A few days away from the garden, and I came home to all the Rudbeckia, blacked-eyed susan, in full bloom. These are doubles, probably ‘Cherokee sunset’ that floundered last year. I am excited they bounced back from last year - I put them in 1-gal pots in a spot away from the main garden in the shade bc I thought they were diseased. I am excited to use them in market bouquets & #naturaldye for silk scarves and ribbon. Check out our stories to find out what color developed using my sister’s Rudbeckia, and what happens when you dip in ammonia and vinegar. Can’t wait to try the process myself...
Many of you guessed it absolutely right! This is how eco printing looks like. It's a labor-intensive process where I wrap, bind and steam flowers directly into the treated fabrics to create a permanent print.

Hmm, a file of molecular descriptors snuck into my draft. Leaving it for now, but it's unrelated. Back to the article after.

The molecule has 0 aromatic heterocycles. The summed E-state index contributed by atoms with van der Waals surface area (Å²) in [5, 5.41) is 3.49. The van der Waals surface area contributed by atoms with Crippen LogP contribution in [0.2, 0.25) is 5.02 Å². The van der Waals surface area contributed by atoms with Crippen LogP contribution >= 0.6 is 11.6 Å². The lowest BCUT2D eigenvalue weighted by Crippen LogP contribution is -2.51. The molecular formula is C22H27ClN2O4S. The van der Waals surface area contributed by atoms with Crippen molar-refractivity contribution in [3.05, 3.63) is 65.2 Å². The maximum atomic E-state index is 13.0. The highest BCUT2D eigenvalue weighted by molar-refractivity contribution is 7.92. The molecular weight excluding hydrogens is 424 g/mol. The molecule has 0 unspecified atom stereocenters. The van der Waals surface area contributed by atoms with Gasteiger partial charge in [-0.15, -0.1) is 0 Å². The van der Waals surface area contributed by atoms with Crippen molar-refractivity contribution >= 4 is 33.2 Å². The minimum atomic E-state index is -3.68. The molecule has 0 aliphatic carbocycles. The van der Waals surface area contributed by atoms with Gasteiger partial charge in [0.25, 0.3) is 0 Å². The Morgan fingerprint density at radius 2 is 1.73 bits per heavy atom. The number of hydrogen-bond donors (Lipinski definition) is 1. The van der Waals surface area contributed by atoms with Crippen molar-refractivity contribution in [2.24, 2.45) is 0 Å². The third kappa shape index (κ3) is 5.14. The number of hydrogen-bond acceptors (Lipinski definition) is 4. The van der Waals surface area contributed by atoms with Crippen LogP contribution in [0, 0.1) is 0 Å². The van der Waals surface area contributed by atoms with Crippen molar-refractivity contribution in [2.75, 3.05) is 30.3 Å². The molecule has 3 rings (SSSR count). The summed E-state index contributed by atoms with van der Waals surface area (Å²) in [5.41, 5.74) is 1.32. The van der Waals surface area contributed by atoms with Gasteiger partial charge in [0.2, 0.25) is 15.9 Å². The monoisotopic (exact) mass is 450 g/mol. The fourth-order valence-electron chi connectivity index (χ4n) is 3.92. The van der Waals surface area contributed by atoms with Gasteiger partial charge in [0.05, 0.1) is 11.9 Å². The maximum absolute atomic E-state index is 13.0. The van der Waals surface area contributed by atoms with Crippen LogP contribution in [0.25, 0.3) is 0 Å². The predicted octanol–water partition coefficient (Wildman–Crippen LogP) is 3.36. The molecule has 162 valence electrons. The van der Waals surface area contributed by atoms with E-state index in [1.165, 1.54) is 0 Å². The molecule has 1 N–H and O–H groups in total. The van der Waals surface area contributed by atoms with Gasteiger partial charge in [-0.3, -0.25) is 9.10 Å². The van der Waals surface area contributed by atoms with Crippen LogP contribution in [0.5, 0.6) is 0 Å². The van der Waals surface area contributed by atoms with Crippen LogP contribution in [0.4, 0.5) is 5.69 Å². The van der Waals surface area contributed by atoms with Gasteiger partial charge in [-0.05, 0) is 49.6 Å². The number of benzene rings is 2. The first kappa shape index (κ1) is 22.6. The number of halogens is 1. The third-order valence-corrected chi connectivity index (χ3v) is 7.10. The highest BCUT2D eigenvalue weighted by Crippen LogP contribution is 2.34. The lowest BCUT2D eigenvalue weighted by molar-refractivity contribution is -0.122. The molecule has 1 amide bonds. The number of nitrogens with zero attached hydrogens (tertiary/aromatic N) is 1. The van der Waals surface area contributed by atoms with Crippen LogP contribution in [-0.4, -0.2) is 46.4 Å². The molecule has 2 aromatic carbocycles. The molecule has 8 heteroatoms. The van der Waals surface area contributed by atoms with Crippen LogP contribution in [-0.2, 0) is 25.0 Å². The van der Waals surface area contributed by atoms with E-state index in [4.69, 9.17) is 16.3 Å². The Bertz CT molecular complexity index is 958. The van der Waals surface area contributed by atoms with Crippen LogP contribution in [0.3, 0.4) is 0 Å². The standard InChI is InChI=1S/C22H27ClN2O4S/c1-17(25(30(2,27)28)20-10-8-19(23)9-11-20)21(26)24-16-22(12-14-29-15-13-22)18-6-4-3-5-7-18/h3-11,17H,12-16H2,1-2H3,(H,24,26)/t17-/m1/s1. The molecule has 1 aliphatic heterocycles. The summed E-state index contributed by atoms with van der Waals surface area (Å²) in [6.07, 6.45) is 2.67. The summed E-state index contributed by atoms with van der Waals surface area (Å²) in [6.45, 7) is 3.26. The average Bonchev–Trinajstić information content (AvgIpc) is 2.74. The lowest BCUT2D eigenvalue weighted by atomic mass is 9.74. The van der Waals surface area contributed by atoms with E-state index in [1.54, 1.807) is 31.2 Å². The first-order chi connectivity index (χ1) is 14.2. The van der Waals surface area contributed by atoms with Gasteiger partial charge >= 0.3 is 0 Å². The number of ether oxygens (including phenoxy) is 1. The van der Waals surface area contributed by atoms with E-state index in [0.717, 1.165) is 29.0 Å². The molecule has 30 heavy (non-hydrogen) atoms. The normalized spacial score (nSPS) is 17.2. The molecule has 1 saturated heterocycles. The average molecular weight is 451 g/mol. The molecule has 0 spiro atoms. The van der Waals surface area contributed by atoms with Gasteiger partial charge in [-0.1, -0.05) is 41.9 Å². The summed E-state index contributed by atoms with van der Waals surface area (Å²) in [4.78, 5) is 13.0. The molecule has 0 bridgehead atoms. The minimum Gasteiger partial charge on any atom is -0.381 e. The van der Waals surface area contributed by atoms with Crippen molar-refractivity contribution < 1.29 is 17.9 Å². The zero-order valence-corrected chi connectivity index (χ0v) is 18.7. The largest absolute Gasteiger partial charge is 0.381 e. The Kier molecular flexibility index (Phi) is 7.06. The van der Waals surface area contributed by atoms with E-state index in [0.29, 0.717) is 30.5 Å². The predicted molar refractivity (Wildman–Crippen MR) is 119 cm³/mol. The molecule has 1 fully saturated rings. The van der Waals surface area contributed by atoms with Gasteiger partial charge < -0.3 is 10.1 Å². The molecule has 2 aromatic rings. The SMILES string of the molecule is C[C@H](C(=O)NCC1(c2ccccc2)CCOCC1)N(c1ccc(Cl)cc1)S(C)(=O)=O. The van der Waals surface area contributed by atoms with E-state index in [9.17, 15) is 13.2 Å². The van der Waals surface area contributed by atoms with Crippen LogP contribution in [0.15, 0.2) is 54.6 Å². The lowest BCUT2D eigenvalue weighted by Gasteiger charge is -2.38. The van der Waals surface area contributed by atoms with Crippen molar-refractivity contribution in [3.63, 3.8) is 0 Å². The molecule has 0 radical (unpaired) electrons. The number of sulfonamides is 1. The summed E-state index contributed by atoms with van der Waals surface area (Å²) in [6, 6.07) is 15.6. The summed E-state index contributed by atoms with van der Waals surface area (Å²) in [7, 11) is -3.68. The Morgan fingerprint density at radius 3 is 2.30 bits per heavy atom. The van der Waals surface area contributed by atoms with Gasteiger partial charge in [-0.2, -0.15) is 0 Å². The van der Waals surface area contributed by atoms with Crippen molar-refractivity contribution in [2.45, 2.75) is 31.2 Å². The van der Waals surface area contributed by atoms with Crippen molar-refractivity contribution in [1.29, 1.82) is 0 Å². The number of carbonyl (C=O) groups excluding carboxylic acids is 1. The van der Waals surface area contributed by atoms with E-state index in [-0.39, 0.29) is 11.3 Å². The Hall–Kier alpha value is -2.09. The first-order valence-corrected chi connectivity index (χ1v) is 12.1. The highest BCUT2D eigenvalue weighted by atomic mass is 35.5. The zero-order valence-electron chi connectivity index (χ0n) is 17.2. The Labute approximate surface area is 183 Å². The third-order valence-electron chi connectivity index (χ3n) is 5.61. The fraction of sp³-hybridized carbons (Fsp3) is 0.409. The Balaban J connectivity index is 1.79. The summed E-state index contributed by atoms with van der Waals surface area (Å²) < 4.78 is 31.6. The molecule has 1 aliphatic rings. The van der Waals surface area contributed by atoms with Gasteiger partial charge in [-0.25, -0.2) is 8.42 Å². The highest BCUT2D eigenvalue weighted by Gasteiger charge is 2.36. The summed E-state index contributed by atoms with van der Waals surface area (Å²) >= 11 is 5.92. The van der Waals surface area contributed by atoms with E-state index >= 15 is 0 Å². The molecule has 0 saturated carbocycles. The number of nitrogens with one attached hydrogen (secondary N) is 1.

Truly magical process. You never know how it will appear at the end, your house will smell like herbal sauna for a couple of days and you will be surrounded with tones of beautiful flowers just like a goddess😉😄
Nature’s palette 🎨
These are the skeins I dyed during @wingandaprayerfarm’s natural dyeing workshop at @thebarkeater last Saturday. From L to R: cochineal, indigo overdyed with weld, and dahlia petals. I’ll be trying to recreate the two on the right at home, and the bright pink on the left is good to know how to create in case I need to brighten some very dull results (I have three 100g skeins of blah color at home that could use a bit of oomph).
Natural dyers use wattle as one of the rich tannins to create iron-based grays and blacks or to overdye with indigo to create interesting muted greens. The color is a beige with a pink cast and it has a characteristic toasted wood smell you will love.
Shop through our bio link.